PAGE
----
Is My Screenplay Terrible? Here’s How to Find Out

Lisa Waugh with ScreenwritingU offers writers insight on how to determine whether or not your screenplay is good. With wit and humor, she offers six guidelines to think about as you evaluate your work and prepare to release it into the wild as well as warnings as to what can happen if you share your work too soon.

Read the Full Article Here: How to Know If Your Script Doesn’t Suck

Helpful Infographics for Screenwriters

Screenwriting is an inspiring, creative, amazing profession with seemingly endless opportunities. However, it can be daunting, especially for the newcomers. There’s a lot to take into account when writing out your movie: the setting, the time period, the genre, which actors will play which characters. The movie business has a lot of moving parts, but unlike writing novels where the novel is the finished product, the screenplay is where the whole journey begins. And that process is often very long and arduous. Stephanie Palmer, author of Good In a Room, provides several infographics to help decipher the screenwriting and process and movie business.

Read the Full Article Here: Screenplay Writing Explained In 7 Infographics

Story tricks from Spielberg’s BFG

Spielberg is an icon and a legend for good reason. Shanee Edwards with ScreenwritingU Magazine dissects the film to study seven story tricks screenwriters can use when creating children’s films.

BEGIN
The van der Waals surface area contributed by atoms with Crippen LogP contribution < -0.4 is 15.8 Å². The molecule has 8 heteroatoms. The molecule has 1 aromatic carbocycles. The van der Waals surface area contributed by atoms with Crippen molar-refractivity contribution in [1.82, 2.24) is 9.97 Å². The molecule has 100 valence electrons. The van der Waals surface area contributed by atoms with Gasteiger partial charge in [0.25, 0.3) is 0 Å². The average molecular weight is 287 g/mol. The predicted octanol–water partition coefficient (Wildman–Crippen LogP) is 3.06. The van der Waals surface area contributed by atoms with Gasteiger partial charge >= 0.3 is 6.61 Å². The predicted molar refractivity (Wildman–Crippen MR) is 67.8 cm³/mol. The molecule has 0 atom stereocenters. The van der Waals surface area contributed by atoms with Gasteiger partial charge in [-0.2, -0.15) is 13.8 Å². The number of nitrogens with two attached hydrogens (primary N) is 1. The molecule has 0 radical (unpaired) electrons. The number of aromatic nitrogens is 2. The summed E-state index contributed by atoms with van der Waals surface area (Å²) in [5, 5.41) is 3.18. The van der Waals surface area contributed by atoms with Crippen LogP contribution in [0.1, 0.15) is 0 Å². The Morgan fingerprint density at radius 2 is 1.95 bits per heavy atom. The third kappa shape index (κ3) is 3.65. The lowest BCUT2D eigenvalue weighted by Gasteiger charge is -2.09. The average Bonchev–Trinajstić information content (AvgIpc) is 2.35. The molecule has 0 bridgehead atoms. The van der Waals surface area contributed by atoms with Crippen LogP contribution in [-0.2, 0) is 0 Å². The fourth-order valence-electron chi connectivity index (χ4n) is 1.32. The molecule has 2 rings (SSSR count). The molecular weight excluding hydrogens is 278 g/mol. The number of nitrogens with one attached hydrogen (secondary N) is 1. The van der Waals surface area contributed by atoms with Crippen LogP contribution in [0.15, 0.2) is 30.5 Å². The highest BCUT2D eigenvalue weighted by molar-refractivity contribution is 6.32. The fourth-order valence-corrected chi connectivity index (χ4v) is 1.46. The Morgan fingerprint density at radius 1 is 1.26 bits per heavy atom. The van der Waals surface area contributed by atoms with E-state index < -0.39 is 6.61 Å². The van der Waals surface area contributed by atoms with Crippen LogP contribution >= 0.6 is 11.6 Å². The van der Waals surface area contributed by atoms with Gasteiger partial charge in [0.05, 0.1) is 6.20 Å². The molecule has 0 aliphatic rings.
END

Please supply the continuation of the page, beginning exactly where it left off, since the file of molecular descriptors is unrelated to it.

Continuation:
Read the full article here: Spielberg gets all Spielbergian on The BFG: 7 great story tricks we learned from the cinematic giant

The Power of Vulnerability

2017 Sundance Screenwriting Fellow Edson Oda discusses vulnerability and how it can empower you creatively as writer and filmmaker.

Read the full article here: EXPLORING THE POWER OF VULNERABILITY IN SCREENWRITING

Lessons from Disney’s Zootopia

Ken Miyamoto from ScreenCraft breaks down the Disney film Zootopia to extract and discuss three big lessons for screenwriters to use in their stories.

Read full article here: Three Screenwriting Lessons that Disney’s “Zootopia” Can Teach Screenwriters

Learn How to Take Creative Risk

Lauren Sapala with Screenwriting U Magazine discusses the importance of taking a creative risk. She includes an activity that writers can use to help them overcome fears and anxieties about the possible outcome of their work. Once you can overcome those, then the magic can happen 🙂

Read the full article here: Want to Be the Next Big Screenwriter? Why You’ve Got to Learn How to Take Creative Risk

Writing the Buddy-Cop Movie

Shanee Edwards uses the film The Nice Guys to provide five helpful screenwriting insight for writing a buddy-cop movie.

Read full article here: The Nice Guys: 5 Tips for writing a buddy-cop movie

Reverse Engineering Your Screenplay

Indie Film Academy provides an interesting technique for getting your screenplay finished: reverse engineering. That’s a simple way of saying work backward. This may help you get over that seemingly impossible bump in the road or give you a new way to look at the writing process. Give a whirl and see how it works for you. Happy writing!

Read full article here: Reverse Engineering Your Screenplay

5 Ways You Can Determine If Your Script Is Done

One of the biggest mysteries for a creative person: is my work done? Well, Ken Miyamoto with ScreenCraft created a handy list to help you determine if and when your script is done, and what steps come next.

Read the full article here: 5 Ways You Can Determine If Your Script Is Done

Screenwriting 101: Ava DuVernay

Scott Myers shares some words of inspiration and encouragement from Ava DuVernay.

Read full article here: Screenwriting 101: Ava DuVernay